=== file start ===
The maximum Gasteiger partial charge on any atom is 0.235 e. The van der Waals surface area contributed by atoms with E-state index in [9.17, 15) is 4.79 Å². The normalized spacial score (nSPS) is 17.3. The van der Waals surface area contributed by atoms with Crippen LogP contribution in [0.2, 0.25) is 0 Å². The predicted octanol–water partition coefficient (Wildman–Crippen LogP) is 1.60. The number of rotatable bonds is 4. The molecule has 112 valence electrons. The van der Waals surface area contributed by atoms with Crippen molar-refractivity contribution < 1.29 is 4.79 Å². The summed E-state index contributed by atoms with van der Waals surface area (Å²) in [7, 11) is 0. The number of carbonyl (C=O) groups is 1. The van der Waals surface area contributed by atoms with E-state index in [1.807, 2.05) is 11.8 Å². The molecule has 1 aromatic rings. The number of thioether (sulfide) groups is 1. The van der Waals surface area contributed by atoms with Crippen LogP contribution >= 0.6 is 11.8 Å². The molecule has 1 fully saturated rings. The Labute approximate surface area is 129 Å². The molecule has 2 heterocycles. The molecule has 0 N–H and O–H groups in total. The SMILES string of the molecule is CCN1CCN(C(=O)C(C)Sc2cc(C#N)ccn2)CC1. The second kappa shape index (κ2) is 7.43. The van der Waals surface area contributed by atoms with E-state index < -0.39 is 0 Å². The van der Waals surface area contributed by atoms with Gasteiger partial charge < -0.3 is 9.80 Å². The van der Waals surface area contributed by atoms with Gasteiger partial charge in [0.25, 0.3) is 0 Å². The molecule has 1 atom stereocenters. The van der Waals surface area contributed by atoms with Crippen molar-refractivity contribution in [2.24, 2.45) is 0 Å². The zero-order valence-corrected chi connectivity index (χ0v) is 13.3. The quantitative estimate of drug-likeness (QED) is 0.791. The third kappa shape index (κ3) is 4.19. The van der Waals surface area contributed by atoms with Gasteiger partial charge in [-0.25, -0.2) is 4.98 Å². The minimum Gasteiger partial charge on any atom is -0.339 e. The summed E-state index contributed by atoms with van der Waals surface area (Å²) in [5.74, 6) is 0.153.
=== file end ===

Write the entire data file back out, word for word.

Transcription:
The maximum Gasteiger partial charge on any atom is 0.235 e. The van der Waals surface area contributed by atoms with E-state index in [9.17, 15) is 4.79 Å². The normalized spacial score (nSPS) is 17.3. The van der Waals surface area contributed by atoms with Crippen LogP contribution in [0.2, 0.25) is 0 Å². The predicted octanol–water partition coefficient (Wildman–Crippen LogP) is 1.60. The number of rotatable bonds is 4. The molecule has 112 valence electrons. The van der Waals surface area contributed by atoms with Crippen molar-refractivity contribution < 1.29 is 4.79 Å². The summed E-state index contributed by atoms with van der Waals surface area (Å²) in [7, 11) is 0. The number of carbonyl (C=O) groups is 1. The van der Waals surface area contributed by atoms with E-state index in [1.807, 2.05) is 11.8 Å². The molecule has 1 aromatic rings. The number of thioether (sulfide) groups is 1. The van der Waals surface area contributed by atoms with Crippen LogP contribution >= 0.6 is 11.8 Å². The molecule has 1 fully saturated rings. The Labute approximate surface area is 129 Å². The molecule has 2 heterocycles. The molecule has 0 N–H and O–H groups in total. The SMILES string of the molecule is CCN1CCN(C(=O)C(C)Sc2cc(C#N)ccn2)CC1. The second kappa shape index (κ2) is 7.43. The van der Waals surface area contributed by atoms with E-state index < -0.39 is 0 Å². The van der Waals surface area contributed by atoms with Gasteiger partial charge < -0.3 is 9.80 Å². The van der Waals surface area contributed by atoms with Gasteiger partial charge in [0.25, 0.3) is 0 Å². The molecule has 1 atom stereocenters. The van der Waals surface area contributed by atoms with Crippen molar-refractivity contribution in [2.24, 2.45) is 0 Å². The zero-order valence-corrected chi connectivity index (χ0v) is 13.3. The quantitative estimate of drug-likeness (QED) is 0.791. The third kappa shape index (κ3) is 4.19. The van der Waals surface area contributed by atoms with Gasteiger partial charge in [-0.25, -0.2) is 4.98 Å². The minimum Gasteiger partial charge on any atom is -0.339 e. The summed E-state index contributed by atoms with van der Waals surface area (Å²) in [5.74, 6) is 0.153.